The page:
Then things really fell apart.
Rugiatu spat in her face, a thick wad of mucus. Olabisi’s breath stopped in her throat. Without stopping to think she kicked Rugiatu in the stomach, unexpectedly, the way Eddy had taught her to protect herself. Rugiatu double over with pain and Olabisi punched her jaw. Hard! Rugiatu fell like cut wood.
Salay rushed forward with fingers ready to scratch Olabisi’s face to ribbons. Olabisi stepped aside, gripped Salay’s lappa and ripped it off her body. The effect was electrifying! Salay’s eyes flew wide open with shock. She was standing naked, except for a pair of cotton pants. Around her waist were several layers of coloured beads.
Olabisi started to laugh.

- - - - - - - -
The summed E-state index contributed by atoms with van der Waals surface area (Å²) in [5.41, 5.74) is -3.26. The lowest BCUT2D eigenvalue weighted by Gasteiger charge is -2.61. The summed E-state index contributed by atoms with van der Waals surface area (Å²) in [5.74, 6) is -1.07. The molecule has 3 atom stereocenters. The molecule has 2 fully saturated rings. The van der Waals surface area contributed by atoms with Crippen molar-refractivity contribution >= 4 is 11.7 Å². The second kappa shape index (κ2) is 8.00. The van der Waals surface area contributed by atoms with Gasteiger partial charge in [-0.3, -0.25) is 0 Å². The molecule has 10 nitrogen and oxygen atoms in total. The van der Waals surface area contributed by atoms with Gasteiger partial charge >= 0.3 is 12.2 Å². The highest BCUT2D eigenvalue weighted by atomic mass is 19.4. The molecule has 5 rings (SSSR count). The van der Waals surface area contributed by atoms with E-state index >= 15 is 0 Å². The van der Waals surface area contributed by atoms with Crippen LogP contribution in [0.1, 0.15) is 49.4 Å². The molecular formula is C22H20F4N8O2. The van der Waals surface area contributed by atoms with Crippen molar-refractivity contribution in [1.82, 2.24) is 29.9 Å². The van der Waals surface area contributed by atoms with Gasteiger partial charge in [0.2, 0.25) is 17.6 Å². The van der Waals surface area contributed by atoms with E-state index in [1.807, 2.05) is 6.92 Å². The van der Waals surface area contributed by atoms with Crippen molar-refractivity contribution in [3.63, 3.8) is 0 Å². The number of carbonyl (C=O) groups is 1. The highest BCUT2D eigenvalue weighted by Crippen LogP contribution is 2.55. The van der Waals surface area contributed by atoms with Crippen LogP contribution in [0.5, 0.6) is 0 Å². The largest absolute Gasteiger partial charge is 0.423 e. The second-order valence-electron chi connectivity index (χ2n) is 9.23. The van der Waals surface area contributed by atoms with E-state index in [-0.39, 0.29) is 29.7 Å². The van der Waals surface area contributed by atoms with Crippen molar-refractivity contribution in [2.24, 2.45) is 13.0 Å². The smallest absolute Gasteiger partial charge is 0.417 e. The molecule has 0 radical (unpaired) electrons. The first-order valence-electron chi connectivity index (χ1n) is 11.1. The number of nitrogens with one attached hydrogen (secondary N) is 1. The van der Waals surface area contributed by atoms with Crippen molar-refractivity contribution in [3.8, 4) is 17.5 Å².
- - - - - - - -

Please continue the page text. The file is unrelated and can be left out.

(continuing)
Rugiatu immediately attacked Olabisi like a mad dog. Olabisi felt her face burn as Rugiatu’s fingers scraped some skin off the back of her neck. She screamed and lashed out blindly with her fists. The first blow missed. The second one caught the slighter Rugiatu on the side of the head and she fell like a sack of rotten potatoes.
Olabisi had not planned it, but a feeling of madness had filled her head. She pounced, sat on the chest of the fallen girl and began to rip off her lappa. Nothing in the world could stop her now. She tore the lappa to shreds, then went for the pants and beads around Rugiatu’s waist. She gave them a sharp jerk.  ‘Now, I am going to see what you have between your legs that was circumcised,’ she shouted.